Baby Queen, featuring on the second episode of PGTV.
The IMI 27th May 2022

'There's a huge gap for more music TV programming, especially for upcoming artists'

Newly launched PGTV is bringing high production music TV to a new generation on social media - and hoping to play a big part in artists' release strategies as they fight to cut through the noise...

Can a high-end production taking cues from a bygone era of music TV break through social media noise and help break emerging artists? That’s the mission for newly launched PGTV.

Put together by the teams behind London’s Pure Groove record shop and label Locked On Recordings, PGTV is billed as a “new, music zeitgeist live stream show for the next generation of music lovers” promising to showcase young creatives, “celebrating identity and self-expression through music, art and culture”.

Episodes air twice monthly on Instagram and TikTok before appearing on YouTube. The first two landed earlier this month, featuring London-based talents Deyaz and Baby Queen (pictured).

It’s early days, but numbers are already significant. Episodes one and two have garnered a combined audience of 25,000 on YouTube to date, and the brand has 24,000 and 45,000 followers on Instagram and TikTok respectively. That’s without mentioning PGTV’s host Simone Murphy, who has 115,000 followers on Instagram alone.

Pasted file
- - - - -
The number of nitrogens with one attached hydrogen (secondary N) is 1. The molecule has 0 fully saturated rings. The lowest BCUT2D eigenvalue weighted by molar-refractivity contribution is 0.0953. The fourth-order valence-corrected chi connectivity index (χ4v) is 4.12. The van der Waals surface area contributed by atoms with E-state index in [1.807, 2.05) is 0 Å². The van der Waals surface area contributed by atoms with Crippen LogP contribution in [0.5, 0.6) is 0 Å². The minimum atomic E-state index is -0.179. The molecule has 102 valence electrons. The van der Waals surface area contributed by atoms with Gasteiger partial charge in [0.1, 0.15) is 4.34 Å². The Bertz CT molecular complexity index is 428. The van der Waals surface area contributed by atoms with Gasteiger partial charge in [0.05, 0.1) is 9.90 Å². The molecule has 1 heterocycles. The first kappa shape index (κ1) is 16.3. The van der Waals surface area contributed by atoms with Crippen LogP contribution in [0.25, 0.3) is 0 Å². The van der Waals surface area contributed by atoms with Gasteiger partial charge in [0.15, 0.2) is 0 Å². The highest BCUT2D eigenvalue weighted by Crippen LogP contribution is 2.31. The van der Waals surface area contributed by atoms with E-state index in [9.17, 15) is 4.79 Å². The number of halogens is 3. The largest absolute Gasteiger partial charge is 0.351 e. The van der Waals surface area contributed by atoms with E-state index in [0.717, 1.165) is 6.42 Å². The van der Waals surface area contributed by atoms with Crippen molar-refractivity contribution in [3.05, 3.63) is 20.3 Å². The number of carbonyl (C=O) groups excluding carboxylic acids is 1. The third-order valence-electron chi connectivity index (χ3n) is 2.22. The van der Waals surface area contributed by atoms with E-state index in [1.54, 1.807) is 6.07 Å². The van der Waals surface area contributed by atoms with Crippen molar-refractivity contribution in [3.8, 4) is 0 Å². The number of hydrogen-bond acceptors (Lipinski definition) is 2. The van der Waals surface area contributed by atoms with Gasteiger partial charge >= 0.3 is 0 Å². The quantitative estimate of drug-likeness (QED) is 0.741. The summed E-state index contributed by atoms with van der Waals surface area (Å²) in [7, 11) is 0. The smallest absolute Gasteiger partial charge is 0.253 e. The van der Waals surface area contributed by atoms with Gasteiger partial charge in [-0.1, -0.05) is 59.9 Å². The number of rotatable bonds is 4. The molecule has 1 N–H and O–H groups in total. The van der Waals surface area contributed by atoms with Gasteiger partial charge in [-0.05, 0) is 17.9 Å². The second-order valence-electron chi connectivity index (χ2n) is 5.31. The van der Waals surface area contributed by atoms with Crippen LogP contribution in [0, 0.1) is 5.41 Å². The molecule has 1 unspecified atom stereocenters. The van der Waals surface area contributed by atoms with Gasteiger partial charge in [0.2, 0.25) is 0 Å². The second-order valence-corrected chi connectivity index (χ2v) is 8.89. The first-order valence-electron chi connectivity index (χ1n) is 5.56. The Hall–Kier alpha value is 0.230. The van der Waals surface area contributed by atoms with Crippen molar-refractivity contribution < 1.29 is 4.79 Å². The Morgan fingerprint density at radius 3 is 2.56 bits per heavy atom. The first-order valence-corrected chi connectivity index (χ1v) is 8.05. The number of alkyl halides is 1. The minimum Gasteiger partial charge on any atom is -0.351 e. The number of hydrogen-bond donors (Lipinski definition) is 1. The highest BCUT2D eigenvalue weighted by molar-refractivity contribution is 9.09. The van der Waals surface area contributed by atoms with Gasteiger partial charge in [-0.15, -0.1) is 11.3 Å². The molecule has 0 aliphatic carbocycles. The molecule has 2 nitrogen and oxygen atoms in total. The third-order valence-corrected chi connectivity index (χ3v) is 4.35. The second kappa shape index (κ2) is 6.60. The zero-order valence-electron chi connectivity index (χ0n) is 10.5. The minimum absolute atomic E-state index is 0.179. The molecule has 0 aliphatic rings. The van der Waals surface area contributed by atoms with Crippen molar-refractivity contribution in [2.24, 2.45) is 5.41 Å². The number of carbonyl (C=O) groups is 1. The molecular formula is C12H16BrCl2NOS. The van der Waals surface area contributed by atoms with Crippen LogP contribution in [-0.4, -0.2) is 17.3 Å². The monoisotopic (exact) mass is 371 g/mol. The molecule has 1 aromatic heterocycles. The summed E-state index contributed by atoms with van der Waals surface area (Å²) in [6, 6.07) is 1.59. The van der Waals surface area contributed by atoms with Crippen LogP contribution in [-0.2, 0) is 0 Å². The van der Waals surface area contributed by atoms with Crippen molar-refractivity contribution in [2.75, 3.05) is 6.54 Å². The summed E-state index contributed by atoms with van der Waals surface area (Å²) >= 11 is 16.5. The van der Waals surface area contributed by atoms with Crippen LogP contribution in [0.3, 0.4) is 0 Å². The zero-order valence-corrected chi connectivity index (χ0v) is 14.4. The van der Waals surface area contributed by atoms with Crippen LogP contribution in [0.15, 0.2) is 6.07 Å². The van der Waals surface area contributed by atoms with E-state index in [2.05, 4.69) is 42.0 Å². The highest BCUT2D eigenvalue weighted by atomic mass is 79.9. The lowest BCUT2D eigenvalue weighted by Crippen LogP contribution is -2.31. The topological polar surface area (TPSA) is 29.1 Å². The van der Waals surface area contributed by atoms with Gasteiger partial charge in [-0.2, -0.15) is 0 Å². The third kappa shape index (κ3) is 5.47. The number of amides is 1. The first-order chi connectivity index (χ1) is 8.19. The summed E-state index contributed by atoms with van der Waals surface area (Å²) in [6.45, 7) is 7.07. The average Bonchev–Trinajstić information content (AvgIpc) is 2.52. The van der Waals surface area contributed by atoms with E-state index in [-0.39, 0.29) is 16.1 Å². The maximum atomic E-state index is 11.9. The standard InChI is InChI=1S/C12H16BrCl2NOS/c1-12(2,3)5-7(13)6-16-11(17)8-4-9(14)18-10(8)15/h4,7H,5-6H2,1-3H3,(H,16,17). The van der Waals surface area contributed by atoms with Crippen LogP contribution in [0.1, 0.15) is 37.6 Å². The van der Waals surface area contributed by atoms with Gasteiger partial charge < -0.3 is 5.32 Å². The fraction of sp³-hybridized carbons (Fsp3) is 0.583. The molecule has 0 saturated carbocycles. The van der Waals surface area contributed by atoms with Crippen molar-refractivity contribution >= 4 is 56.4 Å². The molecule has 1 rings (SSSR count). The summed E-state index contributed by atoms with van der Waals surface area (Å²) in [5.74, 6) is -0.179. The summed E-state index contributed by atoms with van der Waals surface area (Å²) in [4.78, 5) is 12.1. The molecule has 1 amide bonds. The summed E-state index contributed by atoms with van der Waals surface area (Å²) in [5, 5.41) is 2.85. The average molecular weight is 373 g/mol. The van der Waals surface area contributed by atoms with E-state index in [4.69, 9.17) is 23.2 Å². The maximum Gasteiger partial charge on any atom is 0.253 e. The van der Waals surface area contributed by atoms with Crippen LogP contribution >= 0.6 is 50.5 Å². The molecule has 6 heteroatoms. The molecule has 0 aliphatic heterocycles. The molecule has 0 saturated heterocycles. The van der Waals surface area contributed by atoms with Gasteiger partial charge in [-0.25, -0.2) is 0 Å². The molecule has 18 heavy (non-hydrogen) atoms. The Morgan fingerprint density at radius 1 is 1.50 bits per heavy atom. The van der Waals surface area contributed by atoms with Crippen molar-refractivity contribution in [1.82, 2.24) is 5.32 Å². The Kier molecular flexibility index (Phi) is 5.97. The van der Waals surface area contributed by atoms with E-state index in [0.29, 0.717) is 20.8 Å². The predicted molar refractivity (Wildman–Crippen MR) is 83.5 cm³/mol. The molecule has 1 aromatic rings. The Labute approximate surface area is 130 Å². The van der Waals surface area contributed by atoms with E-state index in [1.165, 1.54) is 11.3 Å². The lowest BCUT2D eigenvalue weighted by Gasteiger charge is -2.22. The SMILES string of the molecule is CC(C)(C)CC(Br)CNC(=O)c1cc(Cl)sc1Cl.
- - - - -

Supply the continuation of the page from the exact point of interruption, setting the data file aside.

Speaking to The IMI, Locked On Recordings Label Manager Alexa Povey said she hopes the new programme will be a key part of emerging artists’ campaigns.

“It feels like there’s a huge gap for more music TV programming, especially for upcoming artists,” she said. “We want to bring that to the platforms that are used by fans to discover new artists – namely TikTok, Instagram and YouTube. We plan to showcase artists on the day or week of release. Hopefully we’ll be a key part in release schedules.”

From episode 1 of PGTV, Deyaz - Everything You Want

Povey also said that, as a DJ and social media success story in her own right, Simone Murphy’s influence on the programme stretches beyond hosting duties, and the high-end production levels from the award-winning Pulse Films will help the programme stand out on platforms where music fans are having to filter through more and more content.

“Working so closely with host Simone Murphy, we’re hoping to grow via word of mouth once people see the production values of the filming and set, which we’ve put a lot of time into,” she said.

“One of the biggest challenges for new artists is to get noticed and heard as there’s so much noise out there. One of the primary objectives of PGTV is to provide a platform which cuts through that noise and lets music be heard and noticed. We want to help artists build their careers by providing a platform which people take notice of outside their usual niches and scenes.”